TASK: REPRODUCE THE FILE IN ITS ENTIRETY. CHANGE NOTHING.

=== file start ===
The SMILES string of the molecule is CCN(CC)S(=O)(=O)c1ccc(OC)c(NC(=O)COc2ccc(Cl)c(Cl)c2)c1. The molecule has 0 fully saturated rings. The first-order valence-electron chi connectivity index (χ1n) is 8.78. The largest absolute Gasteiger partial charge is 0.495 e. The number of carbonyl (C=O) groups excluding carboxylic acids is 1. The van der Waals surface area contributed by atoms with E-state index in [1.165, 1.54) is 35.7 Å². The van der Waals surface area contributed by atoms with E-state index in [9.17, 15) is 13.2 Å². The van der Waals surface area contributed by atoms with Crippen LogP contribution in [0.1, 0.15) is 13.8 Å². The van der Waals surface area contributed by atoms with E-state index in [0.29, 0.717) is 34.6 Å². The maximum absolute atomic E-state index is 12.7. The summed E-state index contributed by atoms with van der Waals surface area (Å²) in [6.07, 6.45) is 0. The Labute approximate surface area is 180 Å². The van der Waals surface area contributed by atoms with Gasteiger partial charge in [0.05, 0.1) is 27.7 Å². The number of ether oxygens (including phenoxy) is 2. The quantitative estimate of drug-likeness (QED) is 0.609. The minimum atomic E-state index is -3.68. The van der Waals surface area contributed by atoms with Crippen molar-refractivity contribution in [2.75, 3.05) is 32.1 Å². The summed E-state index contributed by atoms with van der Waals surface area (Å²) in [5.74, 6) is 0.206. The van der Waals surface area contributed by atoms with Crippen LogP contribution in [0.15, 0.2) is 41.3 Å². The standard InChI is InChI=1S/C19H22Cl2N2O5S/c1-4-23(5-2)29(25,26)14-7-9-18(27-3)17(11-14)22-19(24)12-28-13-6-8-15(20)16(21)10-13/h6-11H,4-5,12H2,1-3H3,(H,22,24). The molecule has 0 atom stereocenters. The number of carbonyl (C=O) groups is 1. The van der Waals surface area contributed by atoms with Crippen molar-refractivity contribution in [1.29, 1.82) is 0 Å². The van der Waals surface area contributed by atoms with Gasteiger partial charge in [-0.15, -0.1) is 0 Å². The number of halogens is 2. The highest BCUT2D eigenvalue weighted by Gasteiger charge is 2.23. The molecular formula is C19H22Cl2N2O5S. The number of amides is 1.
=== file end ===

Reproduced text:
The SMILES string of the molecule is CCN(CC)S(=O)(=O)c1ccc(OC)c(NC(=O)COc2ccc(Cl)c(Cl)c2)c1. The molecule has 0 fully saturated rings. The first-order valence-electron chi connectivity index (χ1n) is 8.78. The largest absolute Gasteiger partial charge is 0.495 e. The number of carbonyl (C=O) groups excluding carboxylic acids is 1. The van der Waals surface area contributed by atoms with E-state index in [1.165, 1.54) is 35.7 Å². The van der Waals surface area contributed by atoms with E-state index in [9.17, 15) is 13.2 Å². The van der Waals surface area contributed by atoms with Crippen LogP contribution in [0.1, 0.15) is 13.8 Å². The van der Waals surface area contributed by atoms with E-state index in [0.29, 0.717) is 34.6 Å². The maximum absolute atomic E-state index is 12.7. The summed E-state index contributed by atoms with van der Waals surface area (Å²) in [6.07, 6.45) is 0. The Labute approximate surface area is 180 Å². The van der Waals surface area contributed by atoms with Gasteiger partial charge in [0.05, 0.1) is 27.7 Å². The number of ether oxygens (including phenoxy) is 2. The quantitative estimate of drug-likeness (QED) is 0.609. The minimum atomic E-state index is -3.68. The van der Waals surface area contributed by atoms with Crippen molar-refractivity contribution in [2.75, 3.05) is 32.1 Å². The summed E-state index contributed by atoms with van der Waals surface area (Å²) in [5.74, 6) is 0.206. The van der Waals surface area contributed by atoms with Crippen LogP contribution in [0.15, 0.2) is 41.3 Å². The standard InChI is InChI=1S/C19H22Cl2N2O5S/c1-4-23(5-2)29(25,26)14-7-9-18(27-3)17(11-14)22-19(24)12-28-13-6-8-15(20)16(21)10-13/h6-11H,4-5,12H2,1-3H3,(H,22,24). The molecule has 0 atom stereocenters. The number of carbonyl (C=O) groups is 1. The van der Waals surface area contributed by atoms with Crippen molar-refractivity contribution in [1.29, 1.82) is 0 Å². The van der Waals surface area contributed by atoms with Gasteiger partial charge in [-0.15, -0.1) is 0 Å². The number of halogens is 2. The highest BCUT2D eigenvalue weighted by Gasteiger charge is 2.23. The molecular formula is C19H22Cl2N2O5S. The number of amides is 1.